A book I loved reading this summer and have not shut up about to anyone who will or won’t listen is “Listening To Whales: What The Orcas Have Taught Us” by Alexandra Morton. The book is about Alexandra’s life from when she decided she wanted to work with marine mammals, through to her work on killer whales and their habitat. It is both a fascinating insight into the killer whales in Northern British Columbia and the early days of research on this population. As well as the fascinating and beautiful personal and scientific journey Alexandra went on from a whaleless New England town across the country and then north to the ruggedly beautiful and, unforgiving Pacific Northwest region.
DIVE IN DEEPER HERE
A lot of people have been saying you must go, you have to go, it’s of great benefit if you attend.
Graduation Take Two! What got me into this crazy and wonderful mess!
What am I talking about? Why only the biggest marine mammal conference in the world! The 2013 Society for Marine Mammalogy Conference. It just happens to be occurring in three weeks time in the Southern Hemisphere where I currently happen to be (lucky me)! I have however already changed various versions of my plans several times over in the last few months and really needed to consider whether it was going to be a mistake not to go! I mean obviously I wanted to go! It would be a dream come true, to be surrounded by some of the best minds in the marine mammal world.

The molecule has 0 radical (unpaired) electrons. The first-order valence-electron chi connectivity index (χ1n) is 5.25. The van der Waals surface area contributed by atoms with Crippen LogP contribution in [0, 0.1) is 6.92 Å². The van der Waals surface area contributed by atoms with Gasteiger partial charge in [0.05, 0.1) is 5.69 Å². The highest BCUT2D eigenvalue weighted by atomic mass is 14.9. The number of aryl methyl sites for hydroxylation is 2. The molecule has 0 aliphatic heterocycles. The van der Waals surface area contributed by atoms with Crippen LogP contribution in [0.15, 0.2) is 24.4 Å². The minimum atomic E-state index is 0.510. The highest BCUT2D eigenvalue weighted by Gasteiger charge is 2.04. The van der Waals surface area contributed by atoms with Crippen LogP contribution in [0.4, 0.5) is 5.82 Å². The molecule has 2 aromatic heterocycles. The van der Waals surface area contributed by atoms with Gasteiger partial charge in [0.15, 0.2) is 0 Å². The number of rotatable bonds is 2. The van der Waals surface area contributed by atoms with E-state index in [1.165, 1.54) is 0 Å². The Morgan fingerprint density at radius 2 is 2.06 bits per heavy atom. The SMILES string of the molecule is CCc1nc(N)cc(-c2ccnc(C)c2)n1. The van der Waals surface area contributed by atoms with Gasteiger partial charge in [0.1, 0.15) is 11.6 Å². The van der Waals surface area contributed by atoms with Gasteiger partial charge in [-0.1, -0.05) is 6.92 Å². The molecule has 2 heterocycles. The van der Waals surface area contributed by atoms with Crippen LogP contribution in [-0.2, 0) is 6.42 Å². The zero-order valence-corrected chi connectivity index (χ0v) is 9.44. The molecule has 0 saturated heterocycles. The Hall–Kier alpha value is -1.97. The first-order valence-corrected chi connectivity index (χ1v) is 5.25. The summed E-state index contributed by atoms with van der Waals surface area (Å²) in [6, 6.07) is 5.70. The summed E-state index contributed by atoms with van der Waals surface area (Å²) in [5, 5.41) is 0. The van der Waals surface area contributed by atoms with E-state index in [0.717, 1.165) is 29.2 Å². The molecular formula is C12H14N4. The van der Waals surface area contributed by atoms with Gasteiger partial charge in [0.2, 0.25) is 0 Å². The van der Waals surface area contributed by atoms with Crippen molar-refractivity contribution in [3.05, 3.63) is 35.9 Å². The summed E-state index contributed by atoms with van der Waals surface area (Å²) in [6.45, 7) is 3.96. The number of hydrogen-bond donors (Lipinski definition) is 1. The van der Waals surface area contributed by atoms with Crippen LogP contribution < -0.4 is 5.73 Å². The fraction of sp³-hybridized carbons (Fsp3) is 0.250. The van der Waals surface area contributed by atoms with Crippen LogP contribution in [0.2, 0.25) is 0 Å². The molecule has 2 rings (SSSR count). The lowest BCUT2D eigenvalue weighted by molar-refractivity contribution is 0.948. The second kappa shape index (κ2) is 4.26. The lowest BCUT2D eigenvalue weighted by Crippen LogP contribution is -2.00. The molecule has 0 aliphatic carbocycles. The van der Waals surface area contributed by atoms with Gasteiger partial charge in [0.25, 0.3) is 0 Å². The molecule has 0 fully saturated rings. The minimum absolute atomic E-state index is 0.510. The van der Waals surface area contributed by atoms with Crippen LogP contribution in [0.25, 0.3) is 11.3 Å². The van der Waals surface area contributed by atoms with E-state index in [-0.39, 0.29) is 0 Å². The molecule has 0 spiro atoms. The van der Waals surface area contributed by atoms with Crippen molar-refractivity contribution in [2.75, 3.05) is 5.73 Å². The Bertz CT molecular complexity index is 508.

It was possible for me to go but, it would not be an easy or inexpensive endeavour, shall we say. Though what I could get out of it could be life changing (some may say)! However, not being currently being a student means that registration fees would be significant, plus the late registrations fees on top of that. Then comes accommodation, new flights, the changing of old flights, food (and gin), social events and if there are any good ones left $100 a pop workshops on the first weekend! Further to this given visa restrictions I have to get the hell out of Australia five days before the conference even starts so more time (and accommodation) in beautiful New Zealand!
DIVE IN DEEPER HERE
It is a wondrous thing to be a marine biologist. I get to work on the ocean (in all conditions, mind you), studying some amazing species. I count myself as one of the lucky ones.
I have started this blog in an attempt to keep track of what is going on in the world of marine sciences, share my experiences as a marine biologist, ramble about my opinion on marine science and conservation and hopefully share some beautiful photography along the way.
I hope that I can provide some insightful information on life as an early career marine biologist and furthermore into what is currently happening in the world of marine biology and conservation.